By accepting Yanis Varoufakis' commitment that Greece's financial obligations to the lenders will be paid "in full and on time," the government now must try to square the circle: To pay regular installments on the debt and pay salaries and pensions on time while living up to their promise to not implement additional austerity measures.

The job has been made even more difficult by the harsh attitude of Wolfgang Schäuble and Mario Draghi, who are not only rejecting foreign borrowing by the government, but essentially any additional internal borrowing as well. If the government manages to survive March--by taking all available public funds to pay off a loan to the IMF--then April presents an even more difficult test, with additional payment obligations and currency reserves running dangerously short.

Thus, it is clear that the February agreement has brought the dilemma facing the SYRIZA-led government into sharper focus: Sooner or later, it will face the choice of bankruptcy or signing a new Memorandum.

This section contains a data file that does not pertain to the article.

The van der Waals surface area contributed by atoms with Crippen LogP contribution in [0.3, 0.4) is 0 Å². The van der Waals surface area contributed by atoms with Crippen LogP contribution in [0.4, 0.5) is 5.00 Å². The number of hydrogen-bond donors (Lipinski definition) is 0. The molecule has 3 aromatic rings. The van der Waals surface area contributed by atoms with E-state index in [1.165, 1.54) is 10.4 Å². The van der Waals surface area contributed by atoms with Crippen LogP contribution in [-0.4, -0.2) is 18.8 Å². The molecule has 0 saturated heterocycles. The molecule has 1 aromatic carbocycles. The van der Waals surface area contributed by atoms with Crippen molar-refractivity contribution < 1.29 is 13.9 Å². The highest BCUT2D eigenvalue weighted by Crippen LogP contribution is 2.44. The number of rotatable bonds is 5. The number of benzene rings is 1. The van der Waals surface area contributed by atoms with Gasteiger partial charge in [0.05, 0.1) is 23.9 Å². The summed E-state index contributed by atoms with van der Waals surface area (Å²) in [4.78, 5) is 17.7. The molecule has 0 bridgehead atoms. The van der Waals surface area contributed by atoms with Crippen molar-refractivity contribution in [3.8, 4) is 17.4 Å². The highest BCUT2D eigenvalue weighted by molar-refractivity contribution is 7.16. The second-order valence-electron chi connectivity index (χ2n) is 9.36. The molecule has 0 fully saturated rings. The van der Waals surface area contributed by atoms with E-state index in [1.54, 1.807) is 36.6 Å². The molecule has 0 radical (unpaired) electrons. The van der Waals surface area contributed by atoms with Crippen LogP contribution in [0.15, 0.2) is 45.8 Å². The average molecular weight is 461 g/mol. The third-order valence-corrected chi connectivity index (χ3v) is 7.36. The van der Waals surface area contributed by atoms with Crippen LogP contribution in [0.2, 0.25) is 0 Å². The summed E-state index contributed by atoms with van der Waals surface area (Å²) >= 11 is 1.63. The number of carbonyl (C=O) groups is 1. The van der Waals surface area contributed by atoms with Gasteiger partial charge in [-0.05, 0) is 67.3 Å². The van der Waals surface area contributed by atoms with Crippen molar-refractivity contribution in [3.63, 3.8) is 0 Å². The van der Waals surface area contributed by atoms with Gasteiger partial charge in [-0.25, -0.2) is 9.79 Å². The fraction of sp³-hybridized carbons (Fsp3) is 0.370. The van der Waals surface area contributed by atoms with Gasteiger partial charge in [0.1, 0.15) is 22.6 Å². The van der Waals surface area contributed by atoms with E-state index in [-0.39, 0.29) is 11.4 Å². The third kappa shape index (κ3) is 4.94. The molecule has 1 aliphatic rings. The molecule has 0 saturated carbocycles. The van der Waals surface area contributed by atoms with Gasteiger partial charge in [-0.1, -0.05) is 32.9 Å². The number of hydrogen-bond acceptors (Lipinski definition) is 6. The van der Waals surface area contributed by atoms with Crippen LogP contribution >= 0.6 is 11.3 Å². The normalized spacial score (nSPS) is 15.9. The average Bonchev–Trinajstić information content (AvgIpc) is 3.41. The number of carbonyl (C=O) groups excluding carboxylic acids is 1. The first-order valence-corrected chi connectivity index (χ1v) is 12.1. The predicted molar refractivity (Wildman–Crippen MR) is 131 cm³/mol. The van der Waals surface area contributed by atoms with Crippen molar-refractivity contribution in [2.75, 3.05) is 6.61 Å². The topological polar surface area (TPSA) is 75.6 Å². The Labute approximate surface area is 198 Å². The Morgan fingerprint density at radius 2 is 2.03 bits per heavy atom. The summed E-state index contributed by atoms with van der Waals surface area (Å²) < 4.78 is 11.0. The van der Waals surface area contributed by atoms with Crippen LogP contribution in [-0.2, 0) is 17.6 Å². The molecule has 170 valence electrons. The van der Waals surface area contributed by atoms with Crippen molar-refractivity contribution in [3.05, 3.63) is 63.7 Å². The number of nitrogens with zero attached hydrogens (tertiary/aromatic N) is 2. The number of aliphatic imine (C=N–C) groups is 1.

The overwhelming pressure on the government as it faces these options was revealed in an inadvertent comment from Elena Panariti, a former consultant for the neoliberal dictatorship of Alberto Fujimori in Peru, who today advises Varoufakis. Panariti told reporters that one proposal of the lenders was for the government to not pay state wages or pensions for a period of some months. The proposal was renounced immediately by government officials and SYRIZA leaders, but it's telling that this hideous possibility--with its politically devastating consequences--is even a topic of public discussion.

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IT'S OBVIOUS that the lenders' main tool of blackmail is the threat of a banking system failure. But despite the political upheaval resulting from the January elections that put SYRIZA in power, the banks are still run by the same champions of neoliberalism who have been in charge PASOK's Costas Simitis was prime minister--they continued as a bloc in the service of Memorandum policy, even during the government led by Antonis Samaras of the center-right New Democracy.

The statement by Yannis Stournaras, the governor of the Bank of Greece--that the government's promises to halt and reverse privatization and take other anti-Memorandum actions threaten "the results of the sacrifices of the Greek people"--shows which side the bankers will take.